Hear the sound
Then it’s time to experience the music first hand.
“Country music is always a great place to start,” said Wright. “We [the museum] have live performances every week, songwriters every Saturday and instrument demonstrations every Sunday.
“There is the Grand Ole Opry and all the wonderful honky-tonks where you can hear music all day and night.”
Concentrated in a strip along Lower Broadway, honky-tonks such as Legends Corner, Tootsie’s Orchid Lounge, Robert’s Western Wear, the Second Fiddle, the Stage and Layla’s Bluegrass Inn are great places to hear up-and-coming musicians in an atmosphere that can best be described as “casual.”
The walls of Legends Corner are lined with thousands of vintage album covers; Tootsie’s are covered with hundreds of photos of country stars, many autographed, others peeling at the edges; the Second Fiddle’s have Grand Ole Opry memorabilia.
“They have live music from 10 a.m to 3 a.m.,” said Steuber. “A lot serve food, you can do lunch there. Robert’s Red Neck lunch special is a fried-baloney sandwich.”
Another legendary hotspot is the Bluebird Cafe, where three to four songwriters perform their original material in an intimate in-the-round setting seven nights a week.
Other music venues include “Music City On Stage,” a live production of blues, gospel, bluegrass and country at the Fontanel Mansion, the former log home of Country Music Hall of Fame member Barbara Mandrell; the Nashville Palace; and the Texas Troubadour Theatre.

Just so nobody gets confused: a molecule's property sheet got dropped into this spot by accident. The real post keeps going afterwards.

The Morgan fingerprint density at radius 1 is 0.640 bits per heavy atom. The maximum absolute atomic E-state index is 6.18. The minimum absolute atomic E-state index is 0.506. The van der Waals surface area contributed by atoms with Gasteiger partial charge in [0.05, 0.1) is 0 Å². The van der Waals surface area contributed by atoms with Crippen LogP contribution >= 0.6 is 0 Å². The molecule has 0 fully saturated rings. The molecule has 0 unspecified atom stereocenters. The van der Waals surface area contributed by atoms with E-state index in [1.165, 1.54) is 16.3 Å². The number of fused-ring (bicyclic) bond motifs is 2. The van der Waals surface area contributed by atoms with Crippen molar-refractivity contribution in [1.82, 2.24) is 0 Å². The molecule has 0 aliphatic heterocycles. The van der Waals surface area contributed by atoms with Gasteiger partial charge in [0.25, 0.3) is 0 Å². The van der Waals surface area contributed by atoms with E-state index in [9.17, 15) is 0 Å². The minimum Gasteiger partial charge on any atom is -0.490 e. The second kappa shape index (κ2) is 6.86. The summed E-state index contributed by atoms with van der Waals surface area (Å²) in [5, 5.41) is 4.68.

For a change of pace, the Grammy award-winning Nashville Symphony performs at the six-year-old Schermerhorn Symphony Center, a neoclassical concert hall downtown.
Unusual for a concert hall, the Schermerhorn, which has 1,827 seats on three levels, has natural light that streams through 30 soundproof windows. It also has an enclosed garden, a gift shop and a bistro-style cafe.
“Music City Roots at the Loveless Cafe every Wednesday night is a great way for groups to get an authentic feel for the Nashville scene,” said Steuber.
The live radio show was started in late 2009 in a new theater behind the cafe, which has been serving its famous fried chicken and secret-recipe biscuits for nearly 60 years.
The show, which runs between two and three hours, features 30-minute sets by a wide range of musicians who are interviewed between songs.
“We try to offer a real buffet of the music scene that exists here in Nashville,” said co-founder John Walker. “It’s an eclectic mix. We might have bluegrass, blues and an up-and-coming performer all in the same night.
“We pride ourselves on authenticity. It is a Nashville and Tennessee experience. The artists are not all from Tennessee necessarily, but the music has its roots here in Tennessee. We have become the voice to showcase to the world the true diversity here in Nashville.”
and Visitors Bureau
— www.visitmusiccity.com —